The End of a 17-Year Long Moment of Zen with Jon Stewart


David Wills
Staff Writer
Illustration by Silvia Quach, Staff Illustrator

Jon Stewart is leaving The Daily Show. I know, I’m sad too. But we have to face the fact that by the end of the year, we will no longer see the satirical juggernaut on Comedy Central.

It was bad enough losing Stephen Colbert, who retired The Colbert Report last year, but this one just hurts. Stewart announced his plans during The Daily Show’s Feb. 10 episode, and though he confirmed he would be leaving sometime this year, he did not give any other specifics, nor did he give any indication as to what his plans were after leaving the show.

The Daily Show and Jon Stewart have been linked ever since he took over the show in 1998. They are so tightly connected to one another that they are now nearly synonymous, with both being cultural icons. Stewart’s sharp commentary on politics and the media has netted him huge acclaim with critics and audiences alike, winning tons of awards including 10 consecutive Emmy Awards for Outstanding Variety, Music, or Comedy Series. With his 17-year run behind the desk of The Daily Show, he set a standard for satirical news, which is only furthered due to how funny and informative the show really is.

Although Jon Stewart never tried to present the show as a news source, it continues to be many people’s main source of news due primarily to how honestly Stewart presented himself and his stories. He always came across as an intelligent, charismatic, humble guy with a thoughtful opinion of his own and hilarious wit to back it all up. In a sea of biased networks and absurd political behavior, Stewart’s commentary often felt like the only sensible, honest voice in politics. He never came across as somebody who was trying to plug a political agenda, which is probably one of the reasons The New York Times even wondered if he was the “most trusted man in America” in 2008. He has always seemed like somebody who genuinely cares for the United States and its citizens.

Jon Stewart’s legacy is unmistakable, as he gave a face to political satire that will be difficult to surpass. There are plenty of big-names that got their start as “correspondents” on The Daily Show, including Steve Carell, Ed Helms, John Oliver, and of course Stephen Colbert. The Daily Show with Jon Stewart also paved the way for other satirical talk shows like it. Of course, he and Stephen Colbert were Comedy Central’s dynamic duo after Colbert left The Daily Show to form his own The Colbert Report, but Stewart also gave rise to John Oliver, who now has his own HBO show Last Week Tonight, with a similar structure to The Daily Show.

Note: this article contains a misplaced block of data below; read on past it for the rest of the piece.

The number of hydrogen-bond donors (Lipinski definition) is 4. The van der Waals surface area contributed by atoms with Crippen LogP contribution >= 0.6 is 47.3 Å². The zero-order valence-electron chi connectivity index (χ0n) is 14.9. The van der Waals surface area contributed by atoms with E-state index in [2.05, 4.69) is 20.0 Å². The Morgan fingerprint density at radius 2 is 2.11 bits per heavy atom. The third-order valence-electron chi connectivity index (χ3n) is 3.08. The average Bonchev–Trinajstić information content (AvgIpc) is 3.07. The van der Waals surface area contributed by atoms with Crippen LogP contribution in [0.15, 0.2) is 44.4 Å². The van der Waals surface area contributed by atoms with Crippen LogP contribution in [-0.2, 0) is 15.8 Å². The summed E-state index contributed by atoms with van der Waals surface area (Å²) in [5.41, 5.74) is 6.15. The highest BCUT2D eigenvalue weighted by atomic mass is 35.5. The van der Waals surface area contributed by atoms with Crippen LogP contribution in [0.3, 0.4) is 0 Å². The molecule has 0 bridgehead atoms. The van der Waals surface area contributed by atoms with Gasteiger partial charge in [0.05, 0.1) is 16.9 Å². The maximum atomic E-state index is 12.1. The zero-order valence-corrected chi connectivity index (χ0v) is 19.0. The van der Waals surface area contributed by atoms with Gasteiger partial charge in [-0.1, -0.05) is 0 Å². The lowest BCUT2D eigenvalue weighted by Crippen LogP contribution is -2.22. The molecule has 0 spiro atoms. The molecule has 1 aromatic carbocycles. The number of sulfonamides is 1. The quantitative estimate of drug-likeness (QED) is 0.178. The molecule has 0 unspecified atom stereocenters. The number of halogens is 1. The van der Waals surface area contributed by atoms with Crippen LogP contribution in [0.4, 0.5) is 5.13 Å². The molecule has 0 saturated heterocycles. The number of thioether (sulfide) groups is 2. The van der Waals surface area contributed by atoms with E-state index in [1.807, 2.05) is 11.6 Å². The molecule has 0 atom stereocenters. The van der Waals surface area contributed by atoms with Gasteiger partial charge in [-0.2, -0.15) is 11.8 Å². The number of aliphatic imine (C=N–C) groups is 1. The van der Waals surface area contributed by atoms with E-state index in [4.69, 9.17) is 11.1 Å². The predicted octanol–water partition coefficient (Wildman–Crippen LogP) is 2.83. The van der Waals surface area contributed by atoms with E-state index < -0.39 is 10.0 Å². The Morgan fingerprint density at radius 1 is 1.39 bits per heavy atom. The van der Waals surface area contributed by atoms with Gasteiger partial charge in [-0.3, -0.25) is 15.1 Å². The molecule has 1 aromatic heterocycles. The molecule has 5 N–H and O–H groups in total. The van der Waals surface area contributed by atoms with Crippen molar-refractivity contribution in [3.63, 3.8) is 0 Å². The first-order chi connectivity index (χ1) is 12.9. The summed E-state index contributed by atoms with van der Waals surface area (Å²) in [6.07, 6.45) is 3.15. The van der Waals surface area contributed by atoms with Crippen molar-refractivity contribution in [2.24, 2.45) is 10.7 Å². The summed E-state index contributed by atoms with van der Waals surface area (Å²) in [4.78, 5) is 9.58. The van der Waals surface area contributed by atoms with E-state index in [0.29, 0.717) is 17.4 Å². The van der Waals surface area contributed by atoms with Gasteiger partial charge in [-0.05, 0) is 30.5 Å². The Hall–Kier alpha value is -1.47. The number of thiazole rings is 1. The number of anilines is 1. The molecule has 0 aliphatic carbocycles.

It will be interesting to see how the television networks respond to Stewart’s absence, especially Comedy Central. He has been a staple of political satire on television for over a decade, and as such nobody really tried to compete with him. Now that he is gone, we might even see other networks besides Comedy Central try to take the crown. HBO already has its ace in the hole with John Oliver, and Comedy Central will continue with The Daily Show, albeit with another host, but I’d be surprised if another network didn’t try to emulate Stewart’s success as well.

As corny as it may sound, Jon Stewart’s departure really feels like the end of an era. He has left a tremendous mark on television, politics, and culture that will be remembered for years to come. While it may soon be replicated, it certainly won’t be the same without him.